Anadarko Petroleum Corporation History

1201 Lake Robbins Dr.
The Woodlands, Texas 77380-1046

Telephone: (832) 636-1000
Fax: (281) 874-3385

Public Company
Incorporated: 1959 as Anadarko Production Company
Employees: 3,500
Sales: $8.36 billion (2001)
Stock Exchanges: New York
Ticker Symbol: APC
NAIC: 211111 Crude Petroleum and Natural Gas Extraction; 213111 Drilling Oil & Gas Wells

Company Perspectives:

At Anadarko, we strive for excellence in all that we do. We hire the best people in the business, then challenge and reward them for their efforts. We provide them training, technology and resources to do the job right. Our very low turnover rate is a true competitive advantage, helping us earn the reputation as a world-class oil and gas exploration and production company. Everywhere we operate, we manage our assets in a manner that protects the environment and the health and safety of employees, contractors, neighboring communities, customers and partners. And we give back to the communities in which we work. Our goals are to provide the energy that fuels economic growth and improves lifestyles and, in so doing, to deliver an attractive financial return for Anadarko shareholders.

Key Dates:

Anadarko Production Company is formed as a subsidiary of Panhandle Eastern Pipe Line Company.
Anadarko enters into 20-year agreement with the Pioneer Natural Gas Company.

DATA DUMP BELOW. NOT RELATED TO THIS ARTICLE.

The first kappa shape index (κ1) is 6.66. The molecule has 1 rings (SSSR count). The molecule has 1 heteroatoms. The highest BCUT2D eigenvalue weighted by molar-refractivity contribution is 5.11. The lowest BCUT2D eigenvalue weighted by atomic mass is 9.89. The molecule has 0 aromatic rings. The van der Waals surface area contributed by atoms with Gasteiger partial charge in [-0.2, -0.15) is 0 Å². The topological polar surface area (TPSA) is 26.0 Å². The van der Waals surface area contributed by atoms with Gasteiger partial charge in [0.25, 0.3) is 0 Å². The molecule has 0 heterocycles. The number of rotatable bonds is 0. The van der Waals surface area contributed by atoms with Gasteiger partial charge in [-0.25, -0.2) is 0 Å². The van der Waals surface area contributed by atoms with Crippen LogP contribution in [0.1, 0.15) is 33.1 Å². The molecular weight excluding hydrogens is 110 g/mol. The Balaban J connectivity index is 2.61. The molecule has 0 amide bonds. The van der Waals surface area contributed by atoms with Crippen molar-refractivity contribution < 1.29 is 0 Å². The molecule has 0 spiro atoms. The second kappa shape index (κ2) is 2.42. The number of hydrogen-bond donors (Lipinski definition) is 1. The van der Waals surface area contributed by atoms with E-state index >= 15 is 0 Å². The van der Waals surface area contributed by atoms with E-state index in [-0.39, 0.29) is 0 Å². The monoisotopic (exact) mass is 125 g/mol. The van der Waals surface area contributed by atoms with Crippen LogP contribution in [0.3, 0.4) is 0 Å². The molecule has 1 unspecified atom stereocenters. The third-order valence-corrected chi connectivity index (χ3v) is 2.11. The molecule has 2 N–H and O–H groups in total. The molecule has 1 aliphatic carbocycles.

The company acquires Ambassador Oil Corporation and moves its headquarters to Fort Worth, Texas.
Anadarko Petroleum Corporation is formed as an independent company.
Anadarko discovers oil in Algeria.
Anadarko acquires Union Pacific Resources.
Anadarko acquires Berkley Petroleum Corporation.

Company History:

Anadarko Petroleum Corporation is the largest independent oil and natural gas exploration and production company in the United States. The company's North American operations include drilling facilities in the Anadarko Basin; Wyoming; Alberta, Canada; and the Gulf of Mexico. Although 75 percent of the company's reserves are in North America, since the early 1990s it has developed a substantial overseas presence, establishing operations in Algeria, the Red Sea, and Peru. Between its domestic and international holdings, the company owns total proven reserves of more than 2.3 billion barrels of oil and oil equivalent.